As a result, Tranzurban contacted the doctor about the missing pages, but the doctor did not provide them. The doctor said Tranzurban did not need the page on mental disorders, as all that was relevant to them as the employer was whether the assessment found Mr McKenzie fit to drive commercially, which it did.

Still unsatisfied, Tranzurban suspended Mr McKenzie and relied on his employment agreement to request that he attend a second medical assessment with an Occupational Physician. Mr McKenzie attended the assessment, and the report found he had no underlying health condition that might affect his ability to do his job. However, the report also noted that Mr McKenzie refused to answer any questions about feelings of stress or anxiety as raised with Tranzurban, which again was the information Tranzurban felt it needed to determine Mr McKenzie’s fitness to work.

At this point, Tranzurban “gave up” and dismissed Mr McKenzie under the medical assessment clause for being unable to satisfy whether he could safely return to work. Mr McKenzie then raised a personal grievance, claiming his suspension and dismissal were unjustified.

Employment Relations Authority:

The Authority found that while Tranzurban’s had “valid concerns that Mr McKenzie posed a potential safety threat to himself, Tranzurban’s clientele and road using public generally”, its process for addressing those concerns was “misguided” and became unjustified once Mr McKenzie informed Tranzurban he had passed the DL9 assessment.  While it was frustrating that Mr McKenzie did not provide all four pages of the report, the fact remained that the parties had agreed Mr McKenzie could return to work if he passed the DL9 assessment.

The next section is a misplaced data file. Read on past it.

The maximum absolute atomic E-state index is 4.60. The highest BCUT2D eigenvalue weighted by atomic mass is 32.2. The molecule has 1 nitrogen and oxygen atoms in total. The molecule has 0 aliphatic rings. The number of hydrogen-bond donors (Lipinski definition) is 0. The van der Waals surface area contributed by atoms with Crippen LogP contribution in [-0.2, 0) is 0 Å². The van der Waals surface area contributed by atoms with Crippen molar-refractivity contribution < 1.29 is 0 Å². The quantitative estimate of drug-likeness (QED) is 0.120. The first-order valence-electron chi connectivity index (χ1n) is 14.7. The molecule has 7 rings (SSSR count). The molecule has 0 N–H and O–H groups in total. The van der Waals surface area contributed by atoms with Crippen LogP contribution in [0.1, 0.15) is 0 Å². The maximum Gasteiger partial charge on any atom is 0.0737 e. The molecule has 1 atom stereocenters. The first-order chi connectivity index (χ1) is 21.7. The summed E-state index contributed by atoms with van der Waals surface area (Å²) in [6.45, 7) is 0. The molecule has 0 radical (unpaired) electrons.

Takeaway: The Authority’s decision in this case suggests that even if an employer continues to hold reasonable concerns about an employee’s mental wellbeing, and consequently the safety of others, the employer must accept the findings of the independent medical assessment regardless. In terms of what the employer can do with those findings will depend on what the employer and employee agree on prior to the medical assessment, and/or what the employment agreement says.